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If $\omega$ is an $n$-form on a compact $n$-dimensional manifold $M$ without boundary, then $\omega $ is exact if and only if $\int\limits_{M}{\omega }=0$.

Maybe there are two ways - use de Rham theory, and another way is to prove this directly.I don't know both. Help!

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You want to add that $M$ is oriented (otherwise the integral doesn't make sense) and connected (otherwise the statement isn't true.) –  David Speyer Feb 19 '12 at 17:26
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1 Answer 1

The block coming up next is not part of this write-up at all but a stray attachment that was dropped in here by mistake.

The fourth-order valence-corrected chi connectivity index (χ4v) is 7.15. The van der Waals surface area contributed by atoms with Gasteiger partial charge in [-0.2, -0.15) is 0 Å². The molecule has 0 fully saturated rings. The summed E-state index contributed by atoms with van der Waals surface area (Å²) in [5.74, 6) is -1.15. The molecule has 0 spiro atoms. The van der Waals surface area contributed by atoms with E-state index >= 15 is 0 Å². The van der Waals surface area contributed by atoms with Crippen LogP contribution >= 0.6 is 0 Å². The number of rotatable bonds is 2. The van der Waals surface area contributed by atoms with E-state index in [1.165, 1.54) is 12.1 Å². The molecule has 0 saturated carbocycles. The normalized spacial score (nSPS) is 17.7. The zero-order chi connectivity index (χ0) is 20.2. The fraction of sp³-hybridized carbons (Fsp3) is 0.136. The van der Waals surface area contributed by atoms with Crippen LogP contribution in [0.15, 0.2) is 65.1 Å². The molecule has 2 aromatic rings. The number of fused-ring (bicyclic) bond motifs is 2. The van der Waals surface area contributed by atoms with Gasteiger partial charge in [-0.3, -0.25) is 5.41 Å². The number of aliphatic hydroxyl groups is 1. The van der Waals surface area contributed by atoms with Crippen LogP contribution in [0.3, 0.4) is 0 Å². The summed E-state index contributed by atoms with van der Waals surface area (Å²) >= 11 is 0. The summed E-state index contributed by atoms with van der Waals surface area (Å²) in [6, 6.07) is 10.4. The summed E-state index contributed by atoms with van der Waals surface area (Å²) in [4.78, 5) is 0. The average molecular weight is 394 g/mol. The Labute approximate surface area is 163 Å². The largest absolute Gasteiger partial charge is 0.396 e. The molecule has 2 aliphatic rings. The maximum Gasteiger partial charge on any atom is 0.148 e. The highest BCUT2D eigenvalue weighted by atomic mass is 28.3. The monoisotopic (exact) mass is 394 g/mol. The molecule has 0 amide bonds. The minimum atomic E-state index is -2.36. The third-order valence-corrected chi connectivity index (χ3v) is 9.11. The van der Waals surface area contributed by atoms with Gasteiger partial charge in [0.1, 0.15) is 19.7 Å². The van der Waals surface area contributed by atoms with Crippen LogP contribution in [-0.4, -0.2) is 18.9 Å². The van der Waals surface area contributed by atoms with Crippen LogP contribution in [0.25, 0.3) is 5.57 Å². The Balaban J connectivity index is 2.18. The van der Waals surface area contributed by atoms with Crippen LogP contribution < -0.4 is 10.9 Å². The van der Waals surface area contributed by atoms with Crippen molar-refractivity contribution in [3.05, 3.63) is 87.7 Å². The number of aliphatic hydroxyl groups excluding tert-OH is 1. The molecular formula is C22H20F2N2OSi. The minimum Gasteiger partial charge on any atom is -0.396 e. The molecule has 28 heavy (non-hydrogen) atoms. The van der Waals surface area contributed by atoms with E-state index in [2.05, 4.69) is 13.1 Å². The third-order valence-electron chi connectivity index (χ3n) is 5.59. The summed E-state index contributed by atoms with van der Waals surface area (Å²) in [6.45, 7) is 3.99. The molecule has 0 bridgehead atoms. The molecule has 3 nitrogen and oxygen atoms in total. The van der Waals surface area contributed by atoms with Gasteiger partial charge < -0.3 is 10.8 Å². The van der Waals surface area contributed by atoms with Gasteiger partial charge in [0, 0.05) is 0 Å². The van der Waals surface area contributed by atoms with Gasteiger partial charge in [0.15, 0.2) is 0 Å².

(Is $M$ orientable?)

If $\omega$ ist exact, then $$ \int\limits_{M}{\omega }= \int\limits_{M}{d\theta }=\int\limits_{\partial M}{\theta } = \int\limits_{\emptyset}\theta=0 $$ If $\int\limits_{M}{\omega }=0$ (or for the above direction as well), you can apply the fact that $\int\limits_{M}:H^n\rightarrow \mathbb R$ is an isomorphism.

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M is orientable. Can we use another way to solve this problem without using De Rham theory? –  henry Feb 20 '12 at 10:12
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